Wall Street points higher ahead of inflation data, earnings

NEW YORK (AP) – Wall Street showed higher before the bell on Wednesday, ahead of more inflation and retail sales data as well as the start of corporate earnings season.

Futures on the Dow Jones Industrial rose 0.6% and futures on the S&P 500 rose 0.8%.

Fears of a recession have weighed on markets as stubbornly hot inflation prompts consumers to rein in spending.

The Federal Reserve is aggressively raising interest rates to make borrowing more expensive, a strategy that risks slowing the US economy too much and pushing it into recession.

The Fed is due to release minutes from its last meeting later on Wednesday, potentially giving Wall Street more insight into its views on inflation and next steps.

Investors and economists still expect the Fed to hike its federal funds rate by three-quarters of a percentage point next month, the fourth such hike. That’s three times the typical increase and would put the rate in a range of 3.75% to 4%. The year started practically from scratch.

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The government is also due to release its wholesale prices report on Wednesday and provide an update on how inflation is hitting businesses. A closely watched consumer prices report is due Thursday and September retail sales data is due Friday.

Corporate earnings season starts in earnest this week with earnings reports from PepsiCo, Delta Air Lines and Domino’s Pizza. Banks, including Citigroup and JPMorgan Chase, will also report results.

On Wednesday, PepsiCo raised its outlook for the year, with higher prices pushing third-quarter sales up 9%. Average prices at the beverage and snack maker increased by 17%.

The British pound weakened against the US dollar after Bank of England Governor Andrew Bailey confirmed the bank will not extend an emergency purchase plan launched last month to stabilize financial markets beyond Friday.

The pound fell almost 1% to just under $1.10 after Bailey spoke before recovering slightly. Financial markets tumbled and the currency hit a record low of $1.03 last month after the government announced plans for tax cuts without saying how it would pay for them.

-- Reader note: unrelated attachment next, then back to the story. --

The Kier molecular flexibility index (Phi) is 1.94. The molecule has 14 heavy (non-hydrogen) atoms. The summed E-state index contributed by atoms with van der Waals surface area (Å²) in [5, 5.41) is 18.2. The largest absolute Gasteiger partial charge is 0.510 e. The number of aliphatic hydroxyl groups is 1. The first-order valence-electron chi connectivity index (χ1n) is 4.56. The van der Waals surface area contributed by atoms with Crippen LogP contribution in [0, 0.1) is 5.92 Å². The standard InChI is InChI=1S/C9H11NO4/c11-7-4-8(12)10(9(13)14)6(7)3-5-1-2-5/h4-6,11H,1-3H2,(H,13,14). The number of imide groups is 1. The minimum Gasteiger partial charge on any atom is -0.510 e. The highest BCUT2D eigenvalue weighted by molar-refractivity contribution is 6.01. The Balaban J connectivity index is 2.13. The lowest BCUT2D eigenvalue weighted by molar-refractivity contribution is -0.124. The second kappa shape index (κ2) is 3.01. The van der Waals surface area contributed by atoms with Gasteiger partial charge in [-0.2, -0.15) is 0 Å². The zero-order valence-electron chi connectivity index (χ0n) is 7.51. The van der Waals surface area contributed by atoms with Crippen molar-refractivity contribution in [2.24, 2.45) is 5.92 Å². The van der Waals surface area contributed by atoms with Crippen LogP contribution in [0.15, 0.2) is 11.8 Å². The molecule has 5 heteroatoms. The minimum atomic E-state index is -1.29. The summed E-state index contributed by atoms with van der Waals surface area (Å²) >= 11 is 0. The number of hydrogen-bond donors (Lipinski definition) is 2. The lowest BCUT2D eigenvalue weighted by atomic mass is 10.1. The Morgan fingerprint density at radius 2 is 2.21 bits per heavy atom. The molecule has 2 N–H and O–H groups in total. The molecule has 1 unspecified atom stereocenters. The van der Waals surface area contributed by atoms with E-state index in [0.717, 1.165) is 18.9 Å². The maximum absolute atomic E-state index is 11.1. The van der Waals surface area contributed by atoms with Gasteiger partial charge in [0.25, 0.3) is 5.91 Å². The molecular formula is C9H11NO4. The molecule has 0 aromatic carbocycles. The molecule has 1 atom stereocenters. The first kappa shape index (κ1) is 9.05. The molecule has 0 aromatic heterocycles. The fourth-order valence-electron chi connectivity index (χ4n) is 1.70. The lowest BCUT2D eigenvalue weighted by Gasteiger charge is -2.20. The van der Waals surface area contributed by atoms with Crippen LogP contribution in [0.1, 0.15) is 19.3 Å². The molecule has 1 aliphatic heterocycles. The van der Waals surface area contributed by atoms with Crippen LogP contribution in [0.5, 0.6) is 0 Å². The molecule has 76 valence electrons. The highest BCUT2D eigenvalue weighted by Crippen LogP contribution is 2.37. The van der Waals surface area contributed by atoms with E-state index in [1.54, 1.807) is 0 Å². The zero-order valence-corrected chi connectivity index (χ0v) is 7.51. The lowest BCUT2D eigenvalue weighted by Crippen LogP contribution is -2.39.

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France’s CAC 40 rose 0.1%, while Germany’s DAX rose 0.2% and Britain’s FTSE 100 fell 0.1%.

South Korea’s kospi rose 0.5% to 2,202.47 after the Bank of Korea hiked interest rates by 0.5 percentage points on the back of US Federal Reserve rate hikes that hurt the dollar’s value against many other currencies, including the Won.

Rhee Chang-yong, Governor of the Bank of Korea, told reporters that most monetary policy board members want the policy rate to be 3.50%. Analysts at SG Global Economics said they expect the pace of tightening to slow, with two more hikes of 0.25 percentage points, one in November and another in January next year.

The Japanese yen fell to a 24-year low at 146 yen levels against the US dollar, raising expectations of intervention to support the yen after such a move in September. The dollar was trading at 146.59 Japanese yen versus 145.80 yen. The euro cost 97.10 cents and rose from 97.07 yen.

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The weaker yen raises costs for both consumers and businesses that depend on imports for food, fuel and other necessities, but greater purchasing power for foreign currencies should boost tourism. Japan reopened fully to individual tourist travel this week after being closed for more than two years due to the pandemic.

Japan’s benchmark Nikkei 225 was little changed, shedding 4 points to end at 26,396.83. Australia’s S&P/ASX 200 rose 2.5 points to 6,647.50. Hong Kong’s Hang Seng slipped 0.8% to 16,700.31, while the Shanghai Composite climbed 1.5% to 3,025.51.

In energy trading, the reference price for US crude oil rose 38 cents to $89.73 a barrel in electronic trading on the New York Mercantile Exchange. US crude prices fell 2% on Tuesday. Brent crude, the international price standard, rose 63 cents to $94.92 a barrel.

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